Chipmunks are called "striped squirrels", "chippers", "munks", or "ground squirrels", though the name "ground squirrel" usually refers to a different type of squirrel. The earliest name for the chipmunk cited in the Oxford English Dictionary (1842) is "chipmonk". Other early forms include "chipmuck" and "chipminck", and in the 1830s they were also referred to as "chip squirrels," possibly in reference to the sound they make.


Chipmunks generally gather food on the ground in areas with underbrush, rocks, and logs, where they can hide from predators like hawks, foxes, coyotes and weasels. They feed on insects, nuts, berries, seeds, fruit, hazel nuts, acorns, snails, grasses and grains which they stuff into their generous cheek pouches and carry to their burrow or nest to store. Chipmunks hibernate, but instead of storing fat, they periodically dip into their cache of nuts and seeds throughout the winter. Chipmunks play an important role as prey for various predatory mammals and birds, but are also opportunistic predators themselves, particularly with regard to bird eggs and nestlings, and even baby mice. Chipmunks love tomato juice, when tomatoes ripen, chipmunks will eat holes in the bottoms to get the juice.
Chipmunks are excellent climbers, they ascend trees to lay in the sun. They will climb a tree to harvest acorns, hickory nuts, and/or Hazel nuts, but they are not as agile in the trees as their squirrel cousins. The chipmunk prefers to forage on the ground when ever possible. The chipmunk spends almost the entire day foraging, and storing food. At times this is done from Sunrise to Sunset, and it is not unusual for them to harvest a bushel of nuts in a three day period.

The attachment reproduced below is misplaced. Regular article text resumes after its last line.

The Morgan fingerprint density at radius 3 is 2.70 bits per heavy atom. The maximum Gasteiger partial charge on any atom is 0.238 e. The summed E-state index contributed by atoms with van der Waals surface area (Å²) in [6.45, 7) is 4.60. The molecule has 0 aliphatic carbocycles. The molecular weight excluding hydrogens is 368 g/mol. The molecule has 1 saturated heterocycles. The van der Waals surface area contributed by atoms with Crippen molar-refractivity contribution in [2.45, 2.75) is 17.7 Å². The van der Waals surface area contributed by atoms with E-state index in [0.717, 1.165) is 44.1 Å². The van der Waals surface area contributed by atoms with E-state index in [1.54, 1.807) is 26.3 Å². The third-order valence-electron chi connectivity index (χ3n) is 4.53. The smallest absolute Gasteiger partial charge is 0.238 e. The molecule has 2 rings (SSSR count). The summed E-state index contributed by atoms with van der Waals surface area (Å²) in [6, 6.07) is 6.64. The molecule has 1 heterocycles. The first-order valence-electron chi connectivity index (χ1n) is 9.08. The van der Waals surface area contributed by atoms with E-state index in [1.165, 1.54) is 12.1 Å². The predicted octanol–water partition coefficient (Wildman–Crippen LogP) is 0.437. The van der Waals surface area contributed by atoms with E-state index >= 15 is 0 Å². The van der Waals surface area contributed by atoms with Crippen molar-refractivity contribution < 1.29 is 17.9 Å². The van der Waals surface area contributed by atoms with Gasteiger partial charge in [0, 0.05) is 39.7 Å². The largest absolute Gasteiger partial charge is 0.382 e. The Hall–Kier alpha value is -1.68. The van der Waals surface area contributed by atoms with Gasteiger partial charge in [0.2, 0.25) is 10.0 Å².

The Chipmunk makes about thirty distinguishable sound combinations. These can be loud, shrill "chip-chip-chip" sounds to softer, and slower "chuck-chuck" sounds. This is combined with body gestures such as tail waving. A favorite is the chuck-chuck sound in the evening, when they all seem to join in together before and sometimes just after the sun sets.


Chipmunks shrill, repeated, birdlike chirp is usually made upon sensing a threat but is also thought to be used as a mating call by females. Chipmunks are solitary creatures and normally ignore one another except during the spring, when mating takes place. The Chipmunks breed once a year, and mate within 1020 days of emerging from hibernation in spring. Gestation is about 31 days,producing a litter of four or five young, there have been reports of litters as large as ten young. Both the male and female raise the young. The youngsters emerge from the burrow after about six weeks and then they begin to gather their own provisions for the winter ahead.

Many die in their first year, do to lack of food, or poor planning for the Winter. Young animals may come to the surface, without thinking about what predators may be waiting for them, and end up as dinner. The chipmunks primary enemies are foxes, Bob Cats, badgers. Birds such as Hawks, Eagles, and Owls, can take many on the run over open ground. House cats, are very successful hunters in Urban areas, and can be considered the Chipmunks worst enemies. Chipmunks are not always safe underground. While they may be able to hide from coyotes, bobcats, foxes, hawks and owls, weasels and snakes can get into the tunnel system and prey on the chipmunk.

The Chipmunks Hindprint tracks are about 1 1/4" long when heel shows, with 5 toes. The foreprints are smaller and rounder, with 4 toes showing. The Trail of a hopping animal has hindprints in front of foreprints. Sign remnants would be acorns, nuts, or other foods on the ground or a log.